[FanRag] Burkhart: Arizona Diamondbacks Top 15 Prospects In 2017 - Calling the shots now is former Red Sox GM Mike Hazen, who inherits a farm system that became arguably the worst in baseball after the Miller trade exported a potential franchise player in Dansby Swanson. In last year’s draft, the old regime targeted players who agreed to sign for slot or just slightly above pick value and handed out $6.1 million in signing bonuses, the fourth-smallest amount among all the teams. The club also sharpened its focus north of the border, drafting three players from Canada inside the top 11 rounds.
[Arizona Sports] Dave Stewart looks back at his time with the Diamondbacks - During the interview, Stewart said that he learned a few things at his time with the Diamondbacks. "Probably the person that’s hiring you, you also want to interview them as well," Stewart said. "I think it’s important for anyone entering into that position, you shouldn’t only be interviewed but you should also put yourself in a position that you’re interviewing the people that are interviewing you."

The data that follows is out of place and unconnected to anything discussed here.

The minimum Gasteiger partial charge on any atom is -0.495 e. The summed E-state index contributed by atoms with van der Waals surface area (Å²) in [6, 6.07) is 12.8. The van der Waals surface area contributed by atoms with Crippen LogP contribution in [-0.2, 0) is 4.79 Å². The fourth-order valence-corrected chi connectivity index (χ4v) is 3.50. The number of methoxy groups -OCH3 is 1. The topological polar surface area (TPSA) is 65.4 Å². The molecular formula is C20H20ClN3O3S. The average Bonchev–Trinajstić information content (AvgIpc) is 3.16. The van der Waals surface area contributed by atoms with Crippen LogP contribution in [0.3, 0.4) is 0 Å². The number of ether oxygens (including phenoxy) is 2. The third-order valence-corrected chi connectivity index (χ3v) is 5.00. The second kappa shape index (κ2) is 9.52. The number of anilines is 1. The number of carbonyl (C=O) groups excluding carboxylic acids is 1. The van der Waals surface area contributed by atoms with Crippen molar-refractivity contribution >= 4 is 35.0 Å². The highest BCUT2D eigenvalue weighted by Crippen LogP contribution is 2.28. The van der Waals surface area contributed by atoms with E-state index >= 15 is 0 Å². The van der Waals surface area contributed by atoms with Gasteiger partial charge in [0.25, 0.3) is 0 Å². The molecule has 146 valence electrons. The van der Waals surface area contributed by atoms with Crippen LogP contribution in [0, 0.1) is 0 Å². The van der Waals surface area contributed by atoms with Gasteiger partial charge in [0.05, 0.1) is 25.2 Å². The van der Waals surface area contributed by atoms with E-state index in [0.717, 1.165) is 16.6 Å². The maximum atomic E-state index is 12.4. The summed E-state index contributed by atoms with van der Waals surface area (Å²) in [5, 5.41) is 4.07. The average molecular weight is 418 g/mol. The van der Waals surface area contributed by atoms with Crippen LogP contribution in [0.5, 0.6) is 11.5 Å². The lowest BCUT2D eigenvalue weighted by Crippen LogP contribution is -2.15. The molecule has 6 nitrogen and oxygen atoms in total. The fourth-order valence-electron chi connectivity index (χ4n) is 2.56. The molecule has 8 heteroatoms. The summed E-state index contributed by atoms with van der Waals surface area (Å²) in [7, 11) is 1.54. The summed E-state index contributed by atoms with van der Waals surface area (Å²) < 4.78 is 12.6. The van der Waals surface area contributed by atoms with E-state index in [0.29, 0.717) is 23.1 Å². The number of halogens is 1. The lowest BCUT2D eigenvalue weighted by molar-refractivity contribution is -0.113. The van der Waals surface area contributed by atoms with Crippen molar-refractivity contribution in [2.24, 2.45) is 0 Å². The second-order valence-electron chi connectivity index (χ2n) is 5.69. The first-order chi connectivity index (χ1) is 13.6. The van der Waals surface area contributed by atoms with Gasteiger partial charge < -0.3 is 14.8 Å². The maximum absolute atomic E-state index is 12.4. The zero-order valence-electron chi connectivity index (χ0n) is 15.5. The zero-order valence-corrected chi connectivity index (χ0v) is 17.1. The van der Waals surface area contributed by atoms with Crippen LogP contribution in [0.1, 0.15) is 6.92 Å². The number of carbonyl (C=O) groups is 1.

[dbacks.com] D-backs prospect Banda focused on consistency - "Your routine is going to develop into your strength," Banda said. "It's going to increase your play, whether it's your velocity, or your power or your speed. Everybody's training to get better at something, and I'm just trying to train to get better at being consistent and staying healthy... For any starting pitcher, you want to be able to get deep into ballgames. You want to get your men off the field, get them back on track with their hitting and let them do their job while you do your job."
[AZ Central] Veteran Chris Iannetta to join Diamondbacks' catching mix - Mike Hazen believes Iannetta’s potential on-base ability would help strengthen the bottom of the lineup. "He has a really good eye and good knowledge of the strike zone. That can really be a good complement to our team... He took a big step forward in 2015 defensively," Hazen said. "We talked, he and I, and we really want to focus on getting back to that. He’s always been a good defensive catcher, but he was a really, really good defender that year. We talked about that being sort of the goal."